A number of these pieces fade in and out, obviously edited down from longer excursions. The abrupt edits are the only downside to the album, but they indicate that a second volume may not be far behind.

With an exceptionally high level of group interaction and a judicious combination of lengthy improvisations and short interludes, The Dream is a marvelously diverse representation of these three musicians' multifarious talents. This remarkable achievement should be required listening for those in search of inventive free improvisation.

Personnel: Daniel Carter: alto and tenor saxophones, trumpet, flute, clarinet, piano; William Parker: bass, tuba, shakuhachi; Federico Ughi: drums.

Florence Wetzel

Featuring the trio of Daniel Carter, William Parker and Federico Ughi, the CD is
The Dream
Daniel Carter / William Parker / Federico Ughi
577 Records
By Florence Wetzel --------

577 Records is putting out some of the most interesting improvised music today, and The Dream is yet another high quality offering. Featuring the trio of Daniel Carter, William Parker and Federico Ughi, the CD is an embarrassment of riches, bursting with music of great imagination played with the highest skill and intention.

Carter and Parker are mainstays of improvised music, and Carter is one of the most important instrumentalists on the avant garde scene. It hardly seems possible for one person to excel on so many instruments, yet Carter does so with ease - an ease that comes only from decades of hard work. The Dream includes the rare treat of Carter playing piano, and he shines particularly on This is the Dream; his playing is forceful and crystalline, his runs intricate and rollicking, with Parker and Ughi matching him every step of the way.

Other notable songs include Little Did I Know, where Carter starts with a gentle flute, then gradually turns up the heat and at the very end switches to sax, his tone clear as a bell. The Truth in the Core, which features Parker on tuba and Carter's wild, wailing sax, is also memorable. On the lovely Spiritual Awakening, Carter plays trumpet, invoking Miles at first and then developing his own urgent message, complimented by Ughis rhythmic stickwork.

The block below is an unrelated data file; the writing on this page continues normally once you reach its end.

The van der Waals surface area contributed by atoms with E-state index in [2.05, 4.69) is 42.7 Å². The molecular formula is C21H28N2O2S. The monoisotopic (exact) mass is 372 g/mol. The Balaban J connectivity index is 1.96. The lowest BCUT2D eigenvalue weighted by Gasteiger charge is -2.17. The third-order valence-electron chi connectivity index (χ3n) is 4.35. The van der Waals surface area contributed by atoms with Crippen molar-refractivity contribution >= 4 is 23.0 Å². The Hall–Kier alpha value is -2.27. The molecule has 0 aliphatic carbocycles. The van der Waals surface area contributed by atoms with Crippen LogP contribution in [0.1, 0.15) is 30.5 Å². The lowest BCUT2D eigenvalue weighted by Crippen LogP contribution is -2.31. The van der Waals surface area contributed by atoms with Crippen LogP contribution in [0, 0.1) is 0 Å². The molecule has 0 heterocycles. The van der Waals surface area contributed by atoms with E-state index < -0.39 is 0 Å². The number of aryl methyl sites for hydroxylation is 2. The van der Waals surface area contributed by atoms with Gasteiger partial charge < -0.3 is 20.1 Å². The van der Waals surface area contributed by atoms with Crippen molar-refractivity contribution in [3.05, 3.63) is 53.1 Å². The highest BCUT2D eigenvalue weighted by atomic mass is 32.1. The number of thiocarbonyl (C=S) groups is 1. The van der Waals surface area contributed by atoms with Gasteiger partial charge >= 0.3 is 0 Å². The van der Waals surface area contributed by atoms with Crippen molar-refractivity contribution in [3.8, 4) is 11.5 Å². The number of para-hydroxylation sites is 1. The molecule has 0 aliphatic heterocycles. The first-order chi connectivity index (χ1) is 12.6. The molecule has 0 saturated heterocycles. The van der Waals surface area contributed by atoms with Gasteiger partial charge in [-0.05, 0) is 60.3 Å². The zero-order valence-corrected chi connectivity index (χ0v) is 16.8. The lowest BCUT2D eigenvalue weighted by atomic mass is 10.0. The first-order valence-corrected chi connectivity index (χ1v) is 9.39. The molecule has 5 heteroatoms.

The Dream has a wonderful cohesiveness, and its the kind of CD that gets into your bones the more you listen. The fourteen pieces vary in length, several barely grazing two minutes, but they roll effortlessly one after another, shifting instruments and colors with absolutely no loss of fluidity. The result is a pleasing quilt of sounds, textures and moods that's well worth exploring.

Marc Medwin - All About Jazz New York

Group interaction is fantastic throughout, without a weak combination in evidenc
The Dream
Daniel Carter / William Parker / Federico Ughi
577 Records
by Marc Medwin – All About Jazz New York, April 2006

That’s right, Carter plays piano on this date! It’s the first thing heard as this disc kicks immediately into definite but mature overdrive. It’s a blast to hear William Parker, bassist for Cecil Taylor’s much-lauded Feel Trio, free-walking under Carter’s percussive attacks, certainly indebted to Taylor but even more pointalistic. The case is made on “Zero Softly”, a spare minimalist musing where notes hang in the air like galaxies only to fade beneath Federico Ughi’s carpet of brushwork. Indeed many of the tracks fade in and out, more like dreams in that conclusion are uncertain, if they exist at all.

The program is astonishing in its breath and scope and this trio keeps each tracks fresh throughout with sudden instrument switches. Check out “Notorious”, with its proto-swing suddenly slowing down as Parker jumps from bass to tuba, sliding effortlessly into the dialogue.
Group interaction is fantastic throughout, without a weak combination in evidence here. It’s especially nice to hear Ughi is a more traditional context, combining the timbral savvy of Tony Oxley with the controlled power of Rashied Ali. The assumption is that the pieces were taken from larger improvisations and word is that there will be a second volume issued from this session. If it is equally edited and programmed, it will certainly be worth the wait!


Federico Ughi ... He just might be downtown's best under-recognized jazz drummer

I caught Italian-born, downtown-based drummer, Federico Ughi, play in two sets at the Stone last Saturday (4/1/06) and I must admit that he really knocked me out at both sets. He just might be downtown's best under-recognized jazz drummer at present. The first set featured his new trio with Daniel Carter and William Parker, check out their fantastic new disc on 577 Records. On the second set, they added Eri Yamamoto on piano & Anders Nilsson on guitar and they sounded quite a bit like early 70's Miles electric records.